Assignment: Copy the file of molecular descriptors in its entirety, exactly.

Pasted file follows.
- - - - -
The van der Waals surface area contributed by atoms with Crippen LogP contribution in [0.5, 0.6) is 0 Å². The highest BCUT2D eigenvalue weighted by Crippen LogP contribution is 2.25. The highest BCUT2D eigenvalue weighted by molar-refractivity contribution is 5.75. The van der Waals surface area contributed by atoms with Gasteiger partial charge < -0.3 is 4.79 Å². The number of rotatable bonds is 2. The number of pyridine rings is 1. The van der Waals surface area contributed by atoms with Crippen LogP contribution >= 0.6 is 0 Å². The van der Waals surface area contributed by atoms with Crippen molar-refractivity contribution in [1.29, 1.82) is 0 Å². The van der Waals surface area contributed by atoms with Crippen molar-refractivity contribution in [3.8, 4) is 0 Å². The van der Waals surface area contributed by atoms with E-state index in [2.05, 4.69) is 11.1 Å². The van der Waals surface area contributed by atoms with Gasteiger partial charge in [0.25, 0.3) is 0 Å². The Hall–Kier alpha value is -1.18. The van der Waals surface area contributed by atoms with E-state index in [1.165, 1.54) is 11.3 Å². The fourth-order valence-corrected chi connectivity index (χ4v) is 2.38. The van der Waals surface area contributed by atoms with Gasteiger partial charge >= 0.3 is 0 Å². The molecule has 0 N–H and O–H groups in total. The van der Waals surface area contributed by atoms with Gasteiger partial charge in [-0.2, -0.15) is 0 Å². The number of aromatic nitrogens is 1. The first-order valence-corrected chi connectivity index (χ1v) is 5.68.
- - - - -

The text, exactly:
The van der Waals surface area contributed by atoms with Crippen LogP contribution in [0.5, 0.6) is 0 Å². The highest BCUT2D eigenvalue weighted by Crippen LogP contribution is 2.25. The highest BCUT2D eigenvalue weighted by molar-refractivity contribution is 5.75. The van der Waals surface area contributed by atoms with Gasteiger partial charge < -0.3 is 4.79 Å². The number of rotatable bonds is 2. The number of pyridine rings is 1. The van der Waals surface area contributed by atoms with Crippen LogP contribution >= 0.6 is 0 Å². The van der Waals surface area contributed by atoms with Crippen molar-refractivity contribution in [1.29, 1.82) is 0 Å². The van der Waals surface area contributed by atoms with Crippen molar-refractivity contribution in [3.8, 4) is 0 Å². The van der Waals surface area contributed by atoms with E-state index in [2.05, 4.69) is 11.1 Å². The van der Waals surface area contributed by atoms with Gasteiger partial charge in [0.25, 0.3) is 0 Å². The Hall–Kier alpha value is -1.18. The van der Waals surface area contributed by atoms with E-state index in [1.165, 1.54) is 11.3 Å². The fourth-order valence-corrected chi connectivity index (χ4v) is 2.38. The van der Waals surface area contributed by atoms with Gasteiger partial charge >= 0.3 is 0 Å². The molecule has 0 N–H and O–H groups in total. The van der Waals surface area contributed by atoms with Gasteiger partial charge in [-0.2, -0.15) is 0 Å². The number of aromatic nitrogens is 1. The first-order valence-corrected chi connectivity index (χ1v) is 5.68.